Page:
Clay sculpture is typically a skill learned through practice. Our group took interest in the movements a clay sculptor makes as they sculpt. Is there a trend with the shape, position, or velocity of the tools?
We began this exploration by interviewing Miranda Miller, a CMU freshman art student who specializes in clay sculpting work. From the information we gathered, we chose 3 tools that we thought were essential to creating a clay sculpture from start to finish.
Afterwards we invited Miranda into the dFAB lab and used the MOCAP software to capture her working. To do this, we designed and lasercut structures to hold 3 small, reflective spheres which the software uses to track rigid bodies. For the software to work, the bodies must be unique, asymmetric, and not inhibit tool motion. We also modeled each tool in Rhino.
We placed Miranda and her block of clay on one side of the table. After looking at the data in MOCAP, we realized that we would drop fewer frames if she was facing the other side. We recorded her sculpting with all three tools, and making Once we got the MOCAP data, we then analyzed the data using Grasshopper. First, we combined the MOCAP CSV data and the Rhino tool models to create graphics of the tool moving throughout the space in Rhino. We then decided to focus on the small tool and it’s movements, because the data was clearest and most interesting.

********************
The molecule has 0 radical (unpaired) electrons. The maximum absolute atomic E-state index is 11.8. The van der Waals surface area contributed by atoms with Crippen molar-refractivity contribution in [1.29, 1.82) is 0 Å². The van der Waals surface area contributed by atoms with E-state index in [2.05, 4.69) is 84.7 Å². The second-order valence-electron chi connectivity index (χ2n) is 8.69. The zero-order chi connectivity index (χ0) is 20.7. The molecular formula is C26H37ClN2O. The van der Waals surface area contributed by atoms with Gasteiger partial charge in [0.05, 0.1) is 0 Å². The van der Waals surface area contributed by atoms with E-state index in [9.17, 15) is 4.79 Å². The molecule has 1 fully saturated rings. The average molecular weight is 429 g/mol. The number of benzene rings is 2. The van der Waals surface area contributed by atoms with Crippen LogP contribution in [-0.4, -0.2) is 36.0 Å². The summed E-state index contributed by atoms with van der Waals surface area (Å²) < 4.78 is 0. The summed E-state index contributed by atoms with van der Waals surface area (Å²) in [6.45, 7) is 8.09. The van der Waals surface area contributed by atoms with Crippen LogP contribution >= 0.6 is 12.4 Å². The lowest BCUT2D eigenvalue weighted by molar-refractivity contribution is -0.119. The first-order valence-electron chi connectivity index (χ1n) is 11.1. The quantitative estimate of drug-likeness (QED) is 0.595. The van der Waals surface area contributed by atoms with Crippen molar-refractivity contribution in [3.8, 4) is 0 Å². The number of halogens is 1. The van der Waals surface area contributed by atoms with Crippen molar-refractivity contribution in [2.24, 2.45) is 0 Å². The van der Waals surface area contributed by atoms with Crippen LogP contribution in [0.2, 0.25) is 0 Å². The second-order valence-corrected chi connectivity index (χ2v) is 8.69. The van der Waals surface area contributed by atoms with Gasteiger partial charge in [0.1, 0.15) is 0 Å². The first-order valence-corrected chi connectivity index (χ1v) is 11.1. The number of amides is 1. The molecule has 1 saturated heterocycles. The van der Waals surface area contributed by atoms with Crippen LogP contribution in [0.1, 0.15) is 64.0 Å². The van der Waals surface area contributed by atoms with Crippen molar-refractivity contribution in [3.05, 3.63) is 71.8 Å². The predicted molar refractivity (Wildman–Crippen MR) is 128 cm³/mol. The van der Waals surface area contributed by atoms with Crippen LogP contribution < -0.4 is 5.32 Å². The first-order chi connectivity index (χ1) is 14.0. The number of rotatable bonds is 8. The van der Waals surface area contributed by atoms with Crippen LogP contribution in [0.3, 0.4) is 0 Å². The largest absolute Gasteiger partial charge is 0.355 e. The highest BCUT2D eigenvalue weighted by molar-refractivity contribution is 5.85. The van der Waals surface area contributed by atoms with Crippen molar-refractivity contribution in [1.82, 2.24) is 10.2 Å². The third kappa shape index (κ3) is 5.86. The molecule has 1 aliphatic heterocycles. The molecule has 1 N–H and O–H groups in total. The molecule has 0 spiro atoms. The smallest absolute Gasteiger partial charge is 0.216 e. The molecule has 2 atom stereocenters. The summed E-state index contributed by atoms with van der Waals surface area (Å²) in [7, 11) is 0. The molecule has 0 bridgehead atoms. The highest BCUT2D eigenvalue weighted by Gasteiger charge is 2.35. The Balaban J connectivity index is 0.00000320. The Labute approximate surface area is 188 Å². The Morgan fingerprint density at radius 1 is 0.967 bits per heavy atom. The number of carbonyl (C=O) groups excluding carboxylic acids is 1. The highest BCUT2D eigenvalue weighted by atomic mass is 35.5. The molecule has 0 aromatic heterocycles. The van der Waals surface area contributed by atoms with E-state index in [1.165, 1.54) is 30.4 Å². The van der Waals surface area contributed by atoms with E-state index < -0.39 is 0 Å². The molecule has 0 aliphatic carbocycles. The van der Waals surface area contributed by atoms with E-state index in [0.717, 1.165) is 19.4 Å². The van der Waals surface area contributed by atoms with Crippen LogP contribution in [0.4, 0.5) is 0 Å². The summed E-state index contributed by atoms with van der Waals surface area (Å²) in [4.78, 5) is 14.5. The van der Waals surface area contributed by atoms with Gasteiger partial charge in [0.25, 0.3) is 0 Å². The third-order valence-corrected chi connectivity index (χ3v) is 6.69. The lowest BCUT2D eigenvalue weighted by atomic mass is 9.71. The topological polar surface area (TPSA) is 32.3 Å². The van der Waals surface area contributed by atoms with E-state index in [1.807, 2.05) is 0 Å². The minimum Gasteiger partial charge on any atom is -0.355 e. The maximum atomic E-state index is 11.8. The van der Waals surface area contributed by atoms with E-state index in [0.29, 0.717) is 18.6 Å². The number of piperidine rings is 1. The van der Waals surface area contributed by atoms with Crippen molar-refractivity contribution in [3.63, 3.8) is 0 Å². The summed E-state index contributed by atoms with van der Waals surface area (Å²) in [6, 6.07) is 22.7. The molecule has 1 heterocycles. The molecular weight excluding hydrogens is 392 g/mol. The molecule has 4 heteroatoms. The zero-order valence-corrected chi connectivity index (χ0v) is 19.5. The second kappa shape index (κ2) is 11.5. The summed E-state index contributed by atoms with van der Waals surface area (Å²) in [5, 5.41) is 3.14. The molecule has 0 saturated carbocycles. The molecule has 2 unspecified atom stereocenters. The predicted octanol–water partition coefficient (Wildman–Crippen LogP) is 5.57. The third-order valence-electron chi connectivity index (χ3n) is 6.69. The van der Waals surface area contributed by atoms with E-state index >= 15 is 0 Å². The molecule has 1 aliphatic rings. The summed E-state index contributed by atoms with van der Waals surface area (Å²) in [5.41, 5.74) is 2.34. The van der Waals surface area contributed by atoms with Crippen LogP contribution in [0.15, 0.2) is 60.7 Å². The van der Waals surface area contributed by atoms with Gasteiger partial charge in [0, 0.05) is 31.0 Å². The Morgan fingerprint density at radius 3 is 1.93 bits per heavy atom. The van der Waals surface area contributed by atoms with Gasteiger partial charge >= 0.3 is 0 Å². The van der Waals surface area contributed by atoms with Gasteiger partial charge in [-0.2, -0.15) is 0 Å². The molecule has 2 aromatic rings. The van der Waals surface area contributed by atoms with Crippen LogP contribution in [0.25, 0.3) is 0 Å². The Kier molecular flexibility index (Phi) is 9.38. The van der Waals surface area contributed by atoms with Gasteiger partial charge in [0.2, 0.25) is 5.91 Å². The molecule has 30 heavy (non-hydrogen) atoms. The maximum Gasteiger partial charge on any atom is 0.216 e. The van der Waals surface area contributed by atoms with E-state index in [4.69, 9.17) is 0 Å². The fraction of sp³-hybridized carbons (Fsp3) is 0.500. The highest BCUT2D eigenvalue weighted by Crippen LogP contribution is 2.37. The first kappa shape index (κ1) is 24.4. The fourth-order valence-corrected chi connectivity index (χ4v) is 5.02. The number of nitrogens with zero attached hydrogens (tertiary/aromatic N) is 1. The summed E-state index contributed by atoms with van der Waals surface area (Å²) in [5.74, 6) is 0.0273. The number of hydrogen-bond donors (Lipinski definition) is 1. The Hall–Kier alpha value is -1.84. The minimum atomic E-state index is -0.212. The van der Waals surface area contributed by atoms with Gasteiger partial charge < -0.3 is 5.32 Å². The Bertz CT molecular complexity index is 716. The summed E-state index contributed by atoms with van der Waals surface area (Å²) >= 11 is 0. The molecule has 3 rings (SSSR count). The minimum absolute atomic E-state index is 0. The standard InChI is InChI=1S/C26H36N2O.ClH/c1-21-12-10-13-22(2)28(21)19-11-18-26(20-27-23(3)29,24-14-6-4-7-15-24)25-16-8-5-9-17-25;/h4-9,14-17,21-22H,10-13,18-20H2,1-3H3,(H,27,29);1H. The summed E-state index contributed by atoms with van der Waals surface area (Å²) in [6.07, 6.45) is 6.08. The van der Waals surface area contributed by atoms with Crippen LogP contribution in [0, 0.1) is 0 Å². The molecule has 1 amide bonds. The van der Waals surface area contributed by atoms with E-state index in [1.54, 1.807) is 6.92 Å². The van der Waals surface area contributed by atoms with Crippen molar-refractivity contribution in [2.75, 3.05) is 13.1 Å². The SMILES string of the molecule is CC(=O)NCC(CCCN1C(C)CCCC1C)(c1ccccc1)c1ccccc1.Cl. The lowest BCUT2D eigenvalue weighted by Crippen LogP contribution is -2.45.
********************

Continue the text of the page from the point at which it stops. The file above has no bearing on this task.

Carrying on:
From that we have isolated several gestures that we found interesting and observed the velocity of the tip of the tool visually. Within Grasshopper, we created a color gradient for the points that represents the velocity at each point. We also exported the velocity matrix as a CSV and graphed it in MATLAB.
This data shows a trend in how an artist uses the small tool to smooth surfaces. The tool is oriented more horizontally and moves much slower than normal back and forth motion. This data can be used to help a new clay sculptor gain the skills of an expert much quicker.
We then made a digital model of the sculpting motion.
SculptMotion is a project by Lissa Biltz, Cecilia Ferrando, Atefeh Mhd, and Dyani Robarge.
Special Thanks to Miranda Miller, ’20 for all of her help.